Cover image for Wildlife of the Galapagos
Wildlife of the Galapagos
Fitter, Julian.
Personal Author:
Publication Information:
Princeton, N.J. : Princeton University Press, [2002]

Physical Description:
254 pages : color illustrations, maps ; 19 cm.
General Note:
First published in 2000 by HarperColllins ... under the title Collins safari guide to the wildlife of the Galagpagos.
Format :


Call Number
Material Type
Home Location
Item Holds
QH198.G3 F57 2000 Adult Non-Fiction Non-Fiction Area

On Order



The Galápagos is a truly special place. Unlike the rest of the world's archipelagoes, it still has 95 percent of its prehuman quota of species. Wildlife of the Galápagos is the most superbly illustrated and comprehensive identification guide ever to the natural splendor of these incomparable islands--islands today threatened by alien species and diseases that have diminished but not destroyed what so enchanted Darwin on his arrival there in 1835. Covering over 200 commonly seen birds, mammals, reptiles, invertebrates, and plants, it reveals the archipelago's striking beauty through more than 400 color photographs, maps, and drawings and well-written, informative text.

While the Galápagos Giant Tortoise, the Galápagos Sea Lion, and the Flightless Cormorant are recognized the world over, these thirty-three islands--in the Pacific over 600 miles from mainland Ecuador--are home to many more unique but less famous species. Here, reptiles well outnumber mammals, for they were much better at drifting far from a continent the archipelago was never connected with; the largest native land mammals are rice rats. The islands' sixty resident bird species include the only penguin to breed entirely in the tropics and to inhabit the Northern Hemisphere.

There is a section offering tips on photography in the Equatorial sunlight, and maps of visitors' sites as well as information on the archipelago's history, climate, geology, and conservation. Wildlife of the Galápagos is the perfect companion for anyone who wants to know what so delighted Darwin.

Covers over 200 commonly seen species including birds, mammals, reptiles, invertebrates, plants, and coastal and marine life
Illustrated with over 400 color photographs, maps, and drawings; includes maps of visitors' sites
Written by wildlife experts with extensive knowledge of the area
Includes information on the history, climate, geology, and conservation of the islands
The most complete identification guide to the wildlife of the Galápagos

Author Notes

Julian Fitter , vice-president of the Galápagos Conservation Trust in the UK, first visited the Galapagos in 1964 and went on to spend fourteen years there, establishing the islands' first charter yacht business. His son Daniel Fitter leads nature tours in the Galápagos and on mainland Ecuador. David Hosking , a Fellow of the Royal Photographic Society, is the coauthor of Wildlife of East Africa . A frequent visitor to the Galápagos for more than three decades, he has published in a wide range of magazines and books.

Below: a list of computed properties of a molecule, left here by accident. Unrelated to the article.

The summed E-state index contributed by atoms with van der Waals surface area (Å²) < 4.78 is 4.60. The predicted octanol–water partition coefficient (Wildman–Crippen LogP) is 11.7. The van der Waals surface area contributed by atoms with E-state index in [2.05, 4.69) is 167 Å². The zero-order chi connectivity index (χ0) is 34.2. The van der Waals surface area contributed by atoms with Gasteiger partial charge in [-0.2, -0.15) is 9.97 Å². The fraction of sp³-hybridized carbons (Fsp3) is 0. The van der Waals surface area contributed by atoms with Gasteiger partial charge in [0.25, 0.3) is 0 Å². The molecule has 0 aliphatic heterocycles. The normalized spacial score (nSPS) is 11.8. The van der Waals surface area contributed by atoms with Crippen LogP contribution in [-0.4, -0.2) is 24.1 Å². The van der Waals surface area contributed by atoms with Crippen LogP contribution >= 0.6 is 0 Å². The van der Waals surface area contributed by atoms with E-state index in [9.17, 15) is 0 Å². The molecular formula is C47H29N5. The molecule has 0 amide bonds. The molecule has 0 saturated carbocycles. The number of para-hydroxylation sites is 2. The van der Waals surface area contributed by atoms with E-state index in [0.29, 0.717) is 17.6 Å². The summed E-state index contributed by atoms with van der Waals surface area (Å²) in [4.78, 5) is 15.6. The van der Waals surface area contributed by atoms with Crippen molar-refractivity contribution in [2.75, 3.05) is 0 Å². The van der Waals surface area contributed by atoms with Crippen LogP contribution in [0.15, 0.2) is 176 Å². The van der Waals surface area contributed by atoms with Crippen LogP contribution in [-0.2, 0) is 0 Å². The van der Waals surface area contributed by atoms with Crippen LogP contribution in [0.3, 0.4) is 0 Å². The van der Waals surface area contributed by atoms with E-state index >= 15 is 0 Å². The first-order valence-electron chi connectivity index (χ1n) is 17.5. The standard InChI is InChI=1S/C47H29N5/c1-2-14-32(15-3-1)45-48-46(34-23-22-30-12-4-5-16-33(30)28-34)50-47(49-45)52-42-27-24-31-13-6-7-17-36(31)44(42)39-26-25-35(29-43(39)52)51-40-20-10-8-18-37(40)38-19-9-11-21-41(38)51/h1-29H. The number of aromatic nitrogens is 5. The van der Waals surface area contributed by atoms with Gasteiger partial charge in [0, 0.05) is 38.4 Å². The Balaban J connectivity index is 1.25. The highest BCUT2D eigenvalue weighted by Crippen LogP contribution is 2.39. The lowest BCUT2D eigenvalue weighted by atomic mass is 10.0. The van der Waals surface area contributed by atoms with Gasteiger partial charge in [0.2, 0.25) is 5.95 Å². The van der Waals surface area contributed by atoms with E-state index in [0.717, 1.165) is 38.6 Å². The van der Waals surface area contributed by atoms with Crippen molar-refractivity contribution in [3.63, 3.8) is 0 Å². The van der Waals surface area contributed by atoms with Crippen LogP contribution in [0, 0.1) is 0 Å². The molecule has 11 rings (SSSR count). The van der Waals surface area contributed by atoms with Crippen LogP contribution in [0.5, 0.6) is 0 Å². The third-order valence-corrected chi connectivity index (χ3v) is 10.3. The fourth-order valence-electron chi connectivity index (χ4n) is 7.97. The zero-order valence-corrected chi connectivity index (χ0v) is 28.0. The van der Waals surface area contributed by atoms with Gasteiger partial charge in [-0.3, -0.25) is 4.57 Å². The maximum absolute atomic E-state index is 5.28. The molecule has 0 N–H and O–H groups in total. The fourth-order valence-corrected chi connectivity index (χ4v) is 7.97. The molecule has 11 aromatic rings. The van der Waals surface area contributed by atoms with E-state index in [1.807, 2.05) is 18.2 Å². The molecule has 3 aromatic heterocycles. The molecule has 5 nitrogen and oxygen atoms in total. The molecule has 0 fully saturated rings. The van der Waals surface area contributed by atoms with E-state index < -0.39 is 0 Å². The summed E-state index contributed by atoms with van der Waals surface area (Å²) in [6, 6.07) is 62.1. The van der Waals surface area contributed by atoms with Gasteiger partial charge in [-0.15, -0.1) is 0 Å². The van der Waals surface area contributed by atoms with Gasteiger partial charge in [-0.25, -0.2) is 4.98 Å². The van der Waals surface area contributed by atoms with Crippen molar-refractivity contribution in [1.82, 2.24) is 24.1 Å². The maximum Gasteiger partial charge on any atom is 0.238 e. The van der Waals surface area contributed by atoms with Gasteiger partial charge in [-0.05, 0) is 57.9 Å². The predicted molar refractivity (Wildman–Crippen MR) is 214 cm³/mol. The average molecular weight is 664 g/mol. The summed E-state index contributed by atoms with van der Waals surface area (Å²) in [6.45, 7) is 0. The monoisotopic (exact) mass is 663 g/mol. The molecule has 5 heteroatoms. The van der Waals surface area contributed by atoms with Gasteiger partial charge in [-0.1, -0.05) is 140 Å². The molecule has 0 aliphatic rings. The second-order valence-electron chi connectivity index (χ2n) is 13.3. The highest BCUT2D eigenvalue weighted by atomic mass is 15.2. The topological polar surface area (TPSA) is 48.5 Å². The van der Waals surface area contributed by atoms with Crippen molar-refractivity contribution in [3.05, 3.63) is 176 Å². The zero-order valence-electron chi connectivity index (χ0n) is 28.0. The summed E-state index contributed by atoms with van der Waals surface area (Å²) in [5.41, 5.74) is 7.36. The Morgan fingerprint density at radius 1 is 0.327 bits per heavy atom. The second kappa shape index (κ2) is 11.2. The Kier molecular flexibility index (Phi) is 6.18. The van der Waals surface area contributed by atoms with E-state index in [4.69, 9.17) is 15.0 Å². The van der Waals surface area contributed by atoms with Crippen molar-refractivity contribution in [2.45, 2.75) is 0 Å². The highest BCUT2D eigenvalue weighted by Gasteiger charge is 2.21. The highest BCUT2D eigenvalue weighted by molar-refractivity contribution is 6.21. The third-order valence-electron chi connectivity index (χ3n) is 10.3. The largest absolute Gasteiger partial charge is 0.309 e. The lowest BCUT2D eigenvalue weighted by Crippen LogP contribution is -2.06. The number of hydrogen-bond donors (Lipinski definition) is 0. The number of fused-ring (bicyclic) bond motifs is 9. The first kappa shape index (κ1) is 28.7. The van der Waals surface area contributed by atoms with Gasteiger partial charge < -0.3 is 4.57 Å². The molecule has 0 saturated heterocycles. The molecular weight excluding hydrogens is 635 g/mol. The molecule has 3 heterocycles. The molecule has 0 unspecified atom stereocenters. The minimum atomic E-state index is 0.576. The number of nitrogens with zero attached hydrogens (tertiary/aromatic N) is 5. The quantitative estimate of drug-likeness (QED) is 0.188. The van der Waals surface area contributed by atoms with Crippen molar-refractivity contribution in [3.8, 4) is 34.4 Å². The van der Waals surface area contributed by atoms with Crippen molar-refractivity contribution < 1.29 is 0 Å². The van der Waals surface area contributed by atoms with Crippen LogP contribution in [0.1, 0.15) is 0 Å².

Reviews 1

Choice Review

On page 237 of this richly illustrated, informative field guide to the Galápagos Islands, the authors write, "This is not a general guide for the visitor...." This statement occurs after 646 photographs (of reptiles, birds, fish, invertebrates, and mammals); 45 pen-and-ink drawings (of Galápagos finches, tortoises, whales, and others); suggestions on which camera to bring, what type of weather one can expect, how to contribute to the charities that protect the islands; and, of course, 54 maps of the islands in the Galápagos archipelago. The reviewer makes sense of the protestation that "this is not ..." by noting the general modesty of the authors in presenting their hard-earned knowledge. This is not an academic, taxonomically oriented guide but rather a collection of photographs and "just-so" stories from decades of living on the islands. When going to the Galápagos, this is the field guide the reviewer recommends packing. It also comes in handy because of explanations regarding adaptive radiation--not just in the finches but also parallel adaptive radiation (and, therefore, confirmation of the hypothesis) in daisies, snails, and tortoises. Summing Up: Recommended. All readers. --George C. Stevens, University of New Mexico

Table of Contents

Forewardp. 4
The Authorsp. 5
Acknowledgementsp. 6
Conservation Pleap. 7
Introductionp. 8
National Park Rulesp. 12
A Travellers' Guide to Safari Photographyp. 14
Key to Species' Statusp. 22
Birdsp. 23
Reptilesp. 82
Aquatic Mammalsp. 100
Land Mammalsp. 112
Invertebratesp. 114
Plantsp. 134
Geology and Vulcanologyp. 200
Historyp. 206
Ocean Currents and Climate--El Nintilde;op. 212
Conservationp. 216
Notes for the Visitorp. 221
Visitor Sitesp. 222
Bibliographyp. 247
Glossaryp. 249
Indexp. 250